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Roger Mudd’s McLean estate is for sale for $8 million

The veteran newsman lived in the house for nearly 50 years

The 1905 farmhouse on six acres in McLean, Va., is known as Elmwood. it was the longtime home of veteran newsman Roger Mudd. (HD Bros)
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The longtime home of veteran newsman Roger Mudd, who died last year at age 93, is for sale for just under $8 million. The 1905 farmhouse, on six acres in McLean, Va., is known as Elmwood.

The property was part of a working farm and family estate beginning in the early 18th century. Spencer Mottrom Ball, who was related to George Washington’s mother, Mary Ball Washington, received 300 acres of his father’s estate, Woodberry, in 1853 and built the original house known as Elmwood. The Balls were enslavers and strong supporters of the Confederacy.

When the Civil War broke out, the Balls abandoned Elmwood. According to newspaper reports, federal troops vandalized the house, stealing and sometimes selling off its contents. The piano was sold for $2. The family Bible was taken by Pvt. John H. Douglass. (Twenty-two years later, Douglass returned the Bible to the family.) Union troops built a signal station on the property.

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Elmwood | The 1905 farmhouse on six acres in McLean, Va., is known as Elmwood. It was the longtime home of veteran newsman Roger Mudd. It is listed at $8 million. (HD Bros)

After the war, Spencer’s son William Selwyn “Selly” Ball returned to the family estate and found the house destroyed. “The house had been pulled down and its fine timbers used for other purposes,” he wrote. Needing a place to live, he built a log cabin and named it Bachelor’s Hall in 1876. Three years later, he built a second log cabin. After selling a right of way across his land to the Great Falls and Old Dominion Railroad, Selly used the money to build a second Elmwood in 1905.

After Selly died in 1932, the property went to his nephew James M. Ball. James sold off part of the estate to a developer who built Elmwood Estates. The house had two additional owners, and one of them added a family room onto the kitchen before Roger Mudd and his wife, Emma Jeanne “E.J.” Mudd, purchased it in 1972.

Roger Mudd spent three decades delivering the news and hosting documentaries for CBS, NBC, PBS and the History Channel, winning several Emmy Awards. He is perhaps best remembered for the 1979 interview with then-Sen. Edward M. Kennedy that derailed the Massachusetts Democrat’s presidential prospects. Mudd was the anchor on NBC’s “Meet the Press” from 1984 to 1985.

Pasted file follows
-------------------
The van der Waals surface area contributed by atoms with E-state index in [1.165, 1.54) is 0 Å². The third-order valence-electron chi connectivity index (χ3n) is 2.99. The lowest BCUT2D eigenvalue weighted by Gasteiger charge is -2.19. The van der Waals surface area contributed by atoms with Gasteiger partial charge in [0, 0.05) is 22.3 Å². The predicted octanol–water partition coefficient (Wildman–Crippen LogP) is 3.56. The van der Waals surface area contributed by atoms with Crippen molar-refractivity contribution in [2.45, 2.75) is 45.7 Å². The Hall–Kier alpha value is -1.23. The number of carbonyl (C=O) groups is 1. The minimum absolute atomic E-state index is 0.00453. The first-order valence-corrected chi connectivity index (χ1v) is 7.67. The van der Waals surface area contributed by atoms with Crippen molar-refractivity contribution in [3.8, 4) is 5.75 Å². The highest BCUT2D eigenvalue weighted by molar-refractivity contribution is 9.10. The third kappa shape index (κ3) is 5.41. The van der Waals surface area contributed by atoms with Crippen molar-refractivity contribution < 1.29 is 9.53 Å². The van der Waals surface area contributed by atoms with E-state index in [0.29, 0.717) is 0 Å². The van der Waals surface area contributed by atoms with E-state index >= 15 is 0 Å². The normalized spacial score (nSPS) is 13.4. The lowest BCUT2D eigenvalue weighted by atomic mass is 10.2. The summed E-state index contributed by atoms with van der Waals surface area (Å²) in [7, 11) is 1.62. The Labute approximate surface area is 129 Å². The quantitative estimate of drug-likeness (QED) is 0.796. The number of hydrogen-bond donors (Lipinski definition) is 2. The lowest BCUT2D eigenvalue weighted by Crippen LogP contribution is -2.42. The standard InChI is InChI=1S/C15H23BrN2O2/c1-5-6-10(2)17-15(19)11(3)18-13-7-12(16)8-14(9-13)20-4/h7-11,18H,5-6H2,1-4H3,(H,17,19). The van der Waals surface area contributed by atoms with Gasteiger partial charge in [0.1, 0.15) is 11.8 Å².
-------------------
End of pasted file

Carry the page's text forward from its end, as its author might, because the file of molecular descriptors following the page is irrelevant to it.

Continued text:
E.J. Mudd, who married Roger in 1956, served in the U.S. Foreign Service in Rome and was an extra in the Audrey Hepburn-Gregory Peck film “Roman Holiday.” She wrote poetry, short stories and travel articles that were published in a variety of publications. She died in 2011.

In 1976, the Mudds moved one of the log cabins Selly Ball built and attached it to the main house. They extended the living room in 1986.

The six-bedroom, five-bathroom, 5,600-square-foot house and the surrounding outbuildings — a well house, a barn and a log cabin — were an enjoyable place for the Mudds and their four children to live, according to a 1988 Washington Post story. The family also liked to entertain and hosted several events there.

In 1979, the Mudds held a barn dance with a country music band. They were fined $33 for violating the Fairfax County noise ordinance. Writer Eudora Welty spent the night in a guest bedroom upstairs after a literary dinner at Elmwood. At breakfast the next morning, she told the Mudds how wonderful it was to wake up and look through “those fine linen curtains.” According to E.J. Mudd, the curtains were hanging in the dining room when the Mudds bought the house. She took them down, cut off the frayed edges and repurposed them for the guest bedroom.

“To have Welty appreciate them with her fine writer’s eye was thrilling,” she told Washington Post writer Prudence Squier.

7167 Old Dominion Dr., McLean, Va.

Price: $8 million

Bedrooms/bathrooms: 6/5

Approximate square-footage: 5,600

Lot size: Six acres

Features: Roger Mudd, the veteran newsman, lived in the house for nearly 50 years. The original Elmwood was destroyed during the Civil War. It was rebuilt in 1905 and added to several times. The house has wraparound porches. The property has a 700-foot driveway, a well house, a barn, a log cabin, mature trees and azaleas.

Listing agents: Mark McFadden and Hunter McFadden, Compass